However, this microscope uses entangled photon interference patterns to reconstruct the sample image. “The device we built and the technique we developed actually uses this photon entanglement to improve the interference patterns obtained in the imaging process and, because of this quantum effect, we can reduce the noise level and increase the sensitivity of measurements by more than 25% in relation to the classic measures”, comments Álvaro Cuevas, also from ICFO and co-author of the article.
What the camera records are not optical intensity levels or individual photon events, but coincidences of two photons across the entire field of view. When pairs of photons pass through the device, a set of Savart plates (crystals used to split a beam of light into two beams with different polarizations, one horizontal and one vertical) splits them into two paths and guides them towards the sample. .
If the sample is flat, the photon path will be the same, but if the sample has different thicknesses, the individual photon paths change and an interference pattern is created in the detector. By repeating this process, researchers obtain an image of this pattern without the need to use a pixel-by-pixel counting and scanning system. With the help of mathematical algorithms, they can reconstruct the image to find more details in the sample itself.
A sample of protein A
To verify an improvement in the image, the researchers collected a sample of protein A, which is a typical standard diagnostic solution used as a calibration tool.
Proteins were seeded onto cells on a glass slide, evenly spaced and then mounted on a slide under the microscope. First, the sample was illuminated with classical light and then with quantum light. Then, the respective interference patterns were obtained and, finally, the images were reconstructed. The team noted that the quantum light technique recovers a much smoother image compared to the classical one.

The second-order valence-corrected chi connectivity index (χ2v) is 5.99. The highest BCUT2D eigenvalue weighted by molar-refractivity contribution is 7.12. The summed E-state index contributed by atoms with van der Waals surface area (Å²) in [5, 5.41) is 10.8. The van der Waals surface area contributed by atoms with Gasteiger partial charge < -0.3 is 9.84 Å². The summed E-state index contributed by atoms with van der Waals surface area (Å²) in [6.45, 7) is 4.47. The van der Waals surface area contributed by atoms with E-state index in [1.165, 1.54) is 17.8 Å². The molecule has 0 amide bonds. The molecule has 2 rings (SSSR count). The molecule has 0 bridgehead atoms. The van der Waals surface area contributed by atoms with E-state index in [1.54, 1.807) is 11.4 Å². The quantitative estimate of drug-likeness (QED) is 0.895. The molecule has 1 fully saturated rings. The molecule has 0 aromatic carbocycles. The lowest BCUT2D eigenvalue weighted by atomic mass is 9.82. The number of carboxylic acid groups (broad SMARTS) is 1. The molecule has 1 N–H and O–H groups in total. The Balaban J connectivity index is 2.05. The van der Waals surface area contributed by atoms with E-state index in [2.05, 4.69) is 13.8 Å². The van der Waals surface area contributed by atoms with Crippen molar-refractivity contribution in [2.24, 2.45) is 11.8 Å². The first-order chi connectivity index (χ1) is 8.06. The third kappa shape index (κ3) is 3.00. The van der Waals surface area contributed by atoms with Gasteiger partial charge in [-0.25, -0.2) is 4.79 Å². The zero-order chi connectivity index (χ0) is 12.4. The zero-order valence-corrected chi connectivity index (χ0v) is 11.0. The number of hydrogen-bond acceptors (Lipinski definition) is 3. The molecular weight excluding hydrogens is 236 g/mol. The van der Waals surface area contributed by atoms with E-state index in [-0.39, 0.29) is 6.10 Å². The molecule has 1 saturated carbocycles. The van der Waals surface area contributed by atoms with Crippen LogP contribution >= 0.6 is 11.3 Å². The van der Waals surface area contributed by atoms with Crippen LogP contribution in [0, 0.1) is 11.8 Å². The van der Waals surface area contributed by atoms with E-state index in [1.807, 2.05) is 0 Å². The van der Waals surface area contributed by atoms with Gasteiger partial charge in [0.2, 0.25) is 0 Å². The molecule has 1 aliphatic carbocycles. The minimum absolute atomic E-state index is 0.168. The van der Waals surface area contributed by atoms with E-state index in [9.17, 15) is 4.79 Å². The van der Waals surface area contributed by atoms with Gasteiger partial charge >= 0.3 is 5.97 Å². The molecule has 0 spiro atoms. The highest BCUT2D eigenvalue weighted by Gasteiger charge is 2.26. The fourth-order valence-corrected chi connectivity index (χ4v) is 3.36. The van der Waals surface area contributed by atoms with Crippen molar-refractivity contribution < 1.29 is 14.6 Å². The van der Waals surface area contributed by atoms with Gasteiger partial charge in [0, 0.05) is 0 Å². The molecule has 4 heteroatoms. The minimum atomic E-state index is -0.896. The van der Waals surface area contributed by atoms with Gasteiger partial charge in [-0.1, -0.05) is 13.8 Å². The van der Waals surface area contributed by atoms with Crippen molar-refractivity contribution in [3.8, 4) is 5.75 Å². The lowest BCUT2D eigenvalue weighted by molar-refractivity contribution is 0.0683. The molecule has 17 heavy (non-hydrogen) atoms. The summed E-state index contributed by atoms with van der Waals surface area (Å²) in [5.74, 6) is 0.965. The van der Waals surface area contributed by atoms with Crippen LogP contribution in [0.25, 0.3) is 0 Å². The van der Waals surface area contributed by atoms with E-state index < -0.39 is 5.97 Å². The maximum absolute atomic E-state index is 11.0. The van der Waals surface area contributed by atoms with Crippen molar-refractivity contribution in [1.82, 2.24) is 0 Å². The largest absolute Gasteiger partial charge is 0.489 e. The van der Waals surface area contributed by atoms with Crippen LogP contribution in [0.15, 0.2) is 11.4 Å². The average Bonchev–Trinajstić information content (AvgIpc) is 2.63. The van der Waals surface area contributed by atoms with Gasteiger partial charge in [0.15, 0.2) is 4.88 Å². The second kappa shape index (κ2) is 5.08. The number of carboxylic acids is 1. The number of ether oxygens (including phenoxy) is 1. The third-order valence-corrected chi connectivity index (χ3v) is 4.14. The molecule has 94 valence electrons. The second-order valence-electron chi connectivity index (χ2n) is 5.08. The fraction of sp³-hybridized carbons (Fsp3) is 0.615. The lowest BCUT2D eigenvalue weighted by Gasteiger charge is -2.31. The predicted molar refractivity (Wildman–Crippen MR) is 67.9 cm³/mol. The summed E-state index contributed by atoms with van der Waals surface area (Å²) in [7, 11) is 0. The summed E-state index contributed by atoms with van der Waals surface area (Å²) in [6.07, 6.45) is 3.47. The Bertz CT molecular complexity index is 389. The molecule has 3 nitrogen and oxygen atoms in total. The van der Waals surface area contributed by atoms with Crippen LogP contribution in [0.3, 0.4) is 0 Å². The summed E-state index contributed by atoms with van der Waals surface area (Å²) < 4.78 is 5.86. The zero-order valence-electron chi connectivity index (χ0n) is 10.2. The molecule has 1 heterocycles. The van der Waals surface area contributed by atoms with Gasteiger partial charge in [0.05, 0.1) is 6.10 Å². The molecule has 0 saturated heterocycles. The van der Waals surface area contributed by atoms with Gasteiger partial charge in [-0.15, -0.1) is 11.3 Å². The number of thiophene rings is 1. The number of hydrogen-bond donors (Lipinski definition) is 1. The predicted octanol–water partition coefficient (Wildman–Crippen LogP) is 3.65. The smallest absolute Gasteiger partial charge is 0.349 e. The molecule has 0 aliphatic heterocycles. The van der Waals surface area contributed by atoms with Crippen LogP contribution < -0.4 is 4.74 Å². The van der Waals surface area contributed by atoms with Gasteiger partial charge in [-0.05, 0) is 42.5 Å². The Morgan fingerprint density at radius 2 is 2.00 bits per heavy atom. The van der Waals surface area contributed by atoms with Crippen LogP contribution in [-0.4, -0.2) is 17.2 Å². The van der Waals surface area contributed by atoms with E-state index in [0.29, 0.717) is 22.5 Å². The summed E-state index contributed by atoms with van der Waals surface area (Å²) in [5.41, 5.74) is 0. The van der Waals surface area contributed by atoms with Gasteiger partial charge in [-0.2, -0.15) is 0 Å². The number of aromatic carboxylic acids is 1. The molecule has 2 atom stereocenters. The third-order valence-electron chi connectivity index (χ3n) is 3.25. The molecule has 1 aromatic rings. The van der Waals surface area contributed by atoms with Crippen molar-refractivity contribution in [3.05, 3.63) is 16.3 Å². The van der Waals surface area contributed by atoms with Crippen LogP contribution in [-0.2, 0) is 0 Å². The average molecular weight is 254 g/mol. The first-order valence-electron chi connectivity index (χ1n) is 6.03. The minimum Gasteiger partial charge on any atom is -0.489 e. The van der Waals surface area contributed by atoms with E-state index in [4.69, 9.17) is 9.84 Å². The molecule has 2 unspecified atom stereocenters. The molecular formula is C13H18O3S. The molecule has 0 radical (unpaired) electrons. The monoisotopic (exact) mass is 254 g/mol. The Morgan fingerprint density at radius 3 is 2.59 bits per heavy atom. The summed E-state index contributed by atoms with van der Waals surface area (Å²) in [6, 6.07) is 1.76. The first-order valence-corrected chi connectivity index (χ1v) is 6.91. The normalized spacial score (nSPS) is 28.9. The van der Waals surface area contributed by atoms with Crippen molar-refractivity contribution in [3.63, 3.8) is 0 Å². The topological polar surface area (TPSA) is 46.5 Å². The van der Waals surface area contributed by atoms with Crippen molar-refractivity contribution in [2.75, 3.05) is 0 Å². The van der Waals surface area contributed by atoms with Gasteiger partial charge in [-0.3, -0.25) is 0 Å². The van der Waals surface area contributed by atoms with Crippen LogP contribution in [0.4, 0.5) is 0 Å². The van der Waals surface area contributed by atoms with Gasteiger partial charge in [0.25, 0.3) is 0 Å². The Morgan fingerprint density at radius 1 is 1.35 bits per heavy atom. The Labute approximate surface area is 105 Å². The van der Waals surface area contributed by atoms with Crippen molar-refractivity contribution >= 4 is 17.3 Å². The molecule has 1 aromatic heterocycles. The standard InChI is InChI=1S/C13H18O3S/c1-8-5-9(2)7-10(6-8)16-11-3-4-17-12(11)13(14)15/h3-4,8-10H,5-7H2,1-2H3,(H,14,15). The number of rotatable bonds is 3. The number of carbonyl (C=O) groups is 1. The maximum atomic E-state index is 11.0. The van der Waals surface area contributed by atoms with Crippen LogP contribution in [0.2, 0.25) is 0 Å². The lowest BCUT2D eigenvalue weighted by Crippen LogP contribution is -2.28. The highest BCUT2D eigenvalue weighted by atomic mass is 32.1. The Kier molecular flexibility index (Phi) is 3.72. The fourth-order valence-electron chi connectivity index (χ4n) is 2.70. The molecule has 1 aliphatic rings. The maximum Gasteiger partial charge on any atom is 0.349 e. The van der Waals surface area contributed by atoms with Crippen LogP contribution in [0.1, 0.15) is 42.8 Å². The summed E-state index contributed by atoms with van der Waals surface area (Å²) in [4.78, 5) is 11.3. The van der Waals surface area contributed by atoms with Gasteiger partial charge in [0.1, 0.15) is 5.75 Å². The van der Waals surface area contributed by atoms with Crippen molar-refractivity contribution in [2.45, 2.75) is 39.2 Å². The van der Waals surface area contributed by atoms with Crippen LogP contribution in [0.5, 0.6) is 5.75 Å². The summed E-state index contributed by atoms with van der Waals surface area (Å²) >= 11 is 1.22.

Quantum light reduces the noise level, thus obtaining better information about the image, in particular the sample contours.
“With quantum light, the noise level and therefore randomness are reduced, so that better information about the image is obtained, in particular about the sample edges, which, in the end, is essential to recognize concentrations, depths, heights of the samples, etc. ”, summarizes Cuevas.
According to the authors, the results obtained are very promising and reveal a completely new way of obtaining images with this technique.
“This innovative device has proven to have incredible capabilities that can definitely be exploited in a variety of applications, ranging from materials science, analysis of transparent surfaces to ensure the quality of flexible electronics, quantum cryptography for secure communications or even ultra-sensitive imaging of microorganisms. , like viruses and molecules”, says Valerio Pruneri, another of the ICFO co-authors.
Camphausen et al. “A quantum enhanced wide-field phase imager.” Advances in Science, 2021.
ICFO researchers Robin Camphausen, Álvaro Cuevas, Luc Duempelmann, Roland Terborg and Ewelina Wajs participated in the study, led by ICREA professor Valerio Pruneri, in collaboration with Simone Tisa and André Ruggeri of Micro Devices Alessandro (MPD) and Iris Cusini of the University Milan Polytechnic (Italy) and Fabian Steinlechner from the Fraunhofer Institute for Applied Optics and Precision Engineering (Germany).